This 40 page picture book for preschoolers and up shows connection to family, memories, and Bangladeshi culture as a little girl explores the quilts made from her Maa and aunts’ worn out saris. This book has been on my radar for a while and while there is nothing wrong with the slow and thoughtful story, it didn’t sweep me up in a hug and wow me, as I had hoped it would. The illustrations are as critical as the words in conveying the message, and the illustrations are indeed beautiful, I guess I just needed more. More connection to the emotion the little girl was feeling recalling the strong women in her life, more impact to the fact that her Nanu is no longer with them, and more understanding about the history of Bangladesh that seems to shape the memories. I worry that most readers simply won’t get anything other than the surface level of the book, which is ok, the memories woven through generations manifesting in quilts, is tangible and perhaps enough. I feel like, however, the framing of the story and the textless illustration pages attempted to add more layers to the story, and I think to anyone not Bangladeshi, those layers might not be understood. I wish their was an afterward with notes about the pictured references, inclusion of such backmatter would really open the book up to a wider audience, and give the book discussion and staying power in my opinion. If you are Bangladeshi this book will be a treasure I’m sure, and I’d love to hear your thoughts on it.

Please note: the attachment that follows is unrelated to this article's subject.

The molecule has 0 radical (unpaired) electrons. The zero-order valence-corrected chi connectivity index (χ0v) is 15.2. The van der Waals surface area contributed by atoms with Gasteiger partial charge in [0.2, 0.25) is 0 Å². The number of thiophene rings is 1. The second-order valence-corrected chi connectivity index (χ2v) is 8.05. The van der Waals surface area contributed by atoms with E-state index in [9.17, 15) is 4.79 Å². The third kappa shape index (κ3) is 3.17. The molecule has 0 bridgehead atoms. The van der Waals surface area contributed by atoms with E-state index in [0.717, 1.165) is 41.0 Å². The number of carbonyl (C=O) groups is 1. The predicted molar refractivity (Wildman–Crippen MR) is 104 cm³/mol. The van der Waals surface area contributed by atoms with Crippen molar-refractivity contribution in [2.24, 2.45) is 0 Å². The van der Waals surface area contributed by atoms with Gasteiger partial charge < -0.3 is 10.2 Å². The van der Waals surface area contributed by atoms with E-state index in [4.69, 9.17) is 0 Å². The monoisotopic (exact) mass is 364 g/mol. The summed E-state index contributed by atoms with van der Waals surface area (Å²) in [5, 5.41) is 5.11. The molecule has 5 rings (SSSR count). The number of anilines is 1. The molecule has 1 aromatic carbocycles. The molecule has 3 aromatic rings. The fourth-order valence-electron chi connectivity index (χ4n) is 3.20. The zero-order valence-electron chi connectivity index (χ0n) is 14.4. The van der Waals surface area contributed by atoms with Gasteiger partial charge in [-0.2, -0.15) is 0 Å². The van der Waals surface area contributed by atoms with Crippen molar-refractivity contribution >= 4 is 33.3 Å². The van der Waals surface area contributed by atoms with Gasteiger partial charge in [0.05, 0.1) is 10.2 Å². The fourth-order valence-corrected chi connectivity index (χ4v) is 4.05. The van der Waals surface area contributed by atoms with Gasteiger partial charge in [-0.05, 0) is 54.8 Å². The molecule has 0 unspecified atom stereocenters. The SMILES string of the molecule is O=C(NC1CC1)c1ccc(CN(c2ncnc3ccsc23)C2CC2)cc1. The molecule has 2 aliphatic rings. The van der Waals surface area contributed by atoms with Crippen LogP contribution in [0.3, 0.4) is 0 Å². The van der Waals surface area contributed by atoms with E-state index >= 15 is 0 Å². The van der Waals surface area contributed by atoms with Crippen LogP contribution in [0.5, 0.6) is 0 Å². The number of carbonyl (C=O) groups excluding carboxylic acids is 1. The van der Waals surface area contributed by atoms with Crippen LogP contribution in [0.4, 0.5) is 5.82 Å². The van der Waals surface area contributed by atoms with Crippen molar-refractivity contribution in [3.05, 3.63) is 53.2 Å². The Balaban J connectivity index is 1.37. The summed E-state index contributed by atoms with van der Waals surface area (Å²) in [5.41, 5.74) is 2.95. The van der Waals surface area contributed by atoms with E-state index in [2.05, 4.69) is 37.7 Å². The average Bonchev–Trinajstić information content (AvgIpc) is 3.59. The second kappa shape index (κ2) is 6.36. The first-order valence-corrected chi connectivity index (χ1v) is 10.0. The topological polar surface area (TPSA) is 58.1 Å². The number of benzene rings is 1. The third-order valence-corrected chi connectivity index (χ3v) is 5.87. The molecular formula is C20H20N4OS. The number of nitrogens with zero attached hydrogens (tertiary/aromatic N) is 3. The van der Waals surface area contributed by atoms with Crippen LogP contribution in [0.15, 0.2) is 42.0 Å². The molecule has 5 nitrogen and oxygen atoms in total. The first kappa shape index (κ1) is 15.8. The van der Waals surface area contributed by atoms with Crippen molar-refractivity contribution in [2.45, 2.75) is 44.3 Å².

Asiya loves going to her Nanu’s house, there are treasures there. Her favorite treasure is the katha chest. An old trunk full of the quilts made from the old worn out saris of her Nanu, Maa, and khalas. She snuggles in their warmth and listens to the stories they tell. Stories of hardship, joy, skills learned, moves made, loss, death, love and family.
Boro Khala’s looks like Khalu’s medal, from a sad time when he was away. Mejo Khala bright oranges and yellow like her fingers. Shejo Khala’s is stiff and neat, she is never messy. Choto Khala’s has a white streak like the white saris she wears since Khalu died. Maa’s katha is patchworked and different than the others, and Nanu’s is paper thin and smells of tea, old books, porcelain and wood.
There is an author’s note and illustrator’s note detailing the construction and value of kathas, but nothing about Bangladeshi wars, wearing white after a husband’s death, or the textile skills and artistry shown. The book would read well with context or activities about family heirlooms, connections, and traditions.